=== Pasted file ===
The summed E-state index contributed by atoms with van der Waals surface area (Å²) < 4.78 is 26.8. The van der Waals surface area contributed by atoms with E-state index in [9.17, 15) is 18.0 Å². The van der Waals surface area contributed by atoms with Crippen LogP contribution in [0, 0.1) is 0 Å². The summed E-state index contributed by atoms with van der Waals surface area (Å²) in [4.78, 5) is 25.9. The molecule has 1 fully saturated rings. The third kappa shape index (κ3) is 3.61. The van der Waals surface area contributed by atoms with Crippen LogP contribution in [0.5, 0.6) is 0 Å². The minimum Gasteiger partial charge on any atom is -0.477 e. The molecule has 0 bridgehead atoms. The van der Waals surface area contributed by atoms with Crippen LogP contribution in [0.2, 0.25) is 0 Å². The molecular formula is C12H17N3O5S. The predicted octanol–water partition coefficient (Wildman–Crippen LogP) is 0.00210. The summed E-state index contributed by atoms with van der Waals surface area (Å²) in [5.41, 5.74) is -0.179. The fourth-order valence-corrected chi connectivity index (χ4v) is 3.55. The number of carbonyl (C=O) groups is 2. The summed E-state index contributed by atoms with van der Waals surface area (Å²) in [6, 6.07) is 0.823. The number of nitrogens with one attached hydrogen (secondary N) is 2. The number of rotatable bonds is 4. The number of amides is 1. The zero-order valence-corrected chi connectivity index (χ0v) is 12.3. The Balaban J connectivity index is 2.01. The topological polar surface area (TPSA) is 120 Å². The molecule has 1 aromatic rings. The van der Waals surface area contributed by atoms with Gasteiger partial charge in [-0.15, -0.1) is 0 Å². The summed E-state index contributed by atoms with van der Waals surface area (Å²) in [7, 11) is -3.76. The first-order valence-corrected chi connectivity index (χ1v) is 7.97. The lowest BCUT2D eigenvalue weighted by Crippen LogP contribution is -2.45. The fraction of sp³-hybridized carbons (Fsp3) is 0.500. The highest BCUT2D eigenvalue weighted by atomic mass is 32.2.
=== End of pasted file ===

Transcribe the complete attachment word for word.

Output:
The summed E-state index contributed by atoms with van der Waals surface area (Å²) < 4.78 is 26.8. The van der Waals surface area contributed by atoms with E-state index in [9.17, 15) is 18.0 Å². The van der Waals surface area contributed by atoms with Crippen LogP contribution in [0, 0.1) is 0 Å². The summed E-state index contributed by atoms with van der Waals surface area (Å²) in [4.78, 5) is 25.9. The molecule has 1 fully saturated rings. The third kappa shape index (κ3) is 3.61. The van der Waals surface area contributed by atoms with Crippen LogP contribution in [0.5, 0.6) is 0 Å². The minimum Gasteiger partial charge on any atom is -0.477 e. The molecule has 0 bridgehead atoms. The van der Waals surface area contributed by atoms with Crippen LogP contribution in [0.2, 0.25) is 0 Å². The molecular formula is C12H17N3O5S. The predicted octanol–water partition coefficient (Wildman–Crippen LogP) is 0.00210. The summed E-state index contributed by atoms with van der Waals surface area (Å²) in [5.41, 5.74) is -0.179. The fourth-order valence-corrected chi connectivity index (χ4v) is 3.55. The number of carbonyl (C=O) groups is 2. The summed E-state index contributed by atoms with van der Waals surface area (Å²) in [6, 6.07) is 0.823. The number of nitrogens with one attached hydrogen (secondary N) is 2. The number of rotatable bonds is 4. The number of amides is 1. The zero-order valence-corrected chi connectivity index (χ0v) is 12.3. The Balaban J connectivity index is 2.01. The topological polar surface area (TPSA) is 120 Å². The molecule has 1 aromatic rings. The van der Waals surface area contributed by atoms with Gasteiger partial charge in [-0.15, -0.1) is 0 Å². The summed E-state index contributed by atoms with van der Waals surface area (Å²) in [7, 11) is -3.76. The first-order valence-corrected chi connectivity index (χ1v) is 7.97. The lowest BCUT2D eigenvalue weighted by Crippen LogP contribution is -2.45. The fraction of sp³-hybridized carbons (Fsp3) is 0.500. The highest BCUT2D eigenvalue weighted by atomic mass is 32.2.